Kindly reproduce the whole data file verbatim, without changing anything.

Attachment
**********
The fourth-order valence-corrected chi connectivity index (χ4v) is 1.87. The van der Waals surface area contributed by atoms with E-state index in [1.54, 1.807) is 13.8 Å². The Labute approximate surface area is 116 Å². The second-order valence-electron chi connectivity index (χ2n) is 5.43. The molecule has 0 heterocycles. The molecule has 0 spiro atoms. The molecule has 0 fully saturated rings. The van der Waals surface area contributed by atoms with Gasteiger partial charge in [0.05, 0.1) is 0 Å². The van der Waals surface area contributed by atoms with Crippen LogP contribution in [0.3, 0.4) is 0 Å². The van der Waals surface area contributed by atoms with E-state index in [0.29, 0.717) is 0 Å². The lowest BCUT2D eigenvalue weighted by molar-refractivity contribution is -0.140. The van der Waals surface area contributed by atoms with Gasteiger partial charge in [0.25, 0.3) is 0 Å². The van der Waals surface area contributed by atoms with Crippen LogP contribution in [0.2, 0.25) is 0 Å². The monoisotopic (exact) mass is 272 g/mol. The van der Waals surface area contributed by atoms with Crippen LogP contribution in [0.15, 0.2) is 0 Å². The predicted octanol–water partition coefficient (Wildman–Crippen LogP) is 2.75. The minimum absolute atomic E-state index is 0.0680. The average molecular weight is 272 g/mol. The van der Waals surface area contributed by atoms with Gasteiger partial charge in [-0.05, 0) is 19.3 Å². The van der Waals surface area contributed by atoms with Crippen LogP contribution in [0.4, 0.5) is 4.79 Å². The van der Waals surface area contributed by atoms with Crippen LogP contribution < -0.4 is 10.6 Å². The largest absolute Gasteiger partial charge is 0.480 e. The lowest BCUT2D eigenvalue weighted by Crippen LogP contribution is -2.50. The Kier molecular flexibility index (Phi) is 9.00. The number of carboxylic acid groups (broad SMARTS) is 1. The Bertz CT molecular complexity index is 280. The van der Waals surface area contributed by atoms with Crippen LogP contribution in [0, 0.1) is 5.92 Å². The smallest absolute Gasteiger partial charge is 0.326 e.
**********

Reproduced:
The fourth-order valence-corrected chi connectivity index (χ4v) is 1.87. The van der Waals surface area contributed by atoms with E-state index in [1.54, 1.807) is 13.8 Å². The Labute approximate surface area is 116 Å². The second-order valence-electron chi connectivity index (χ2n) is 5.43. The molecule has 0 heterocycles. The molecule has 0 spiro atoms. The molecule has 0 fully saturated rings. The van der Waals surface area contributed by atoms with Gasteiger partial charge in [0.05, 0.1) is 0 Å². The van der Waals surface area contributed by atoms with Crippen LogP contribution in [0.3, 0.4) is 0 Å². The van der Waals surface area contributed by atoms with E-state index in [0.29, 0.717) is 0 Å². The lowest BCUT2D eigenvalue weighted by molar-refractivity contribution is -0.140. The van der Waals surface area contributed by atoms with Gasteiger partial charge in [0.25, 0.3) is 0 Å². The van der Waals surface area contributed by atoms with Crippen LogP contribution in [0.2, 0.25) is 0 Å². The monoisotopic (exact) mass is 272 g/mol. The van der Waals surface area contributed by atoms with Crippen LogP contribution in [0.15, 0.2) is 0 Å². The predicted octanol–water partition coefficient (Wildman–Crippen LogP) is 2.75. The minimum absolute atomic E-state index is 0.0680. The average molecular weight is 272 g/mol. The van der Waals surface area contributed by atoms with Gasteiger partial charge in [-0.05, 0) is 19.3 Å². The van der Waals surface area contributed by atoms with Crippen LogP contribution in [0.4, 0.5) is 4.79 Å². The van der Waals surface area contributed by atoms with Crippen LogP contribution < -0.4 is 10.6 Å². The largest absolute Gasteiger partial charge is 0.480 e. The lowest BCUT2D eigenvalue weighted by Crippen LogP contribution is -2.50. The Kier molecular flexibility index (Phi) is 9.00. The number of carboxylic acid groups (broad SMARTS) is 1. The Bertz CT molecular complexity index is 280. The van der Waals surface area contributed by atoms with Crippen LogP contribution in [0, 0.1) is 5.92 Å². The smallest absolute Gasteiger partial charge is 0.326 e.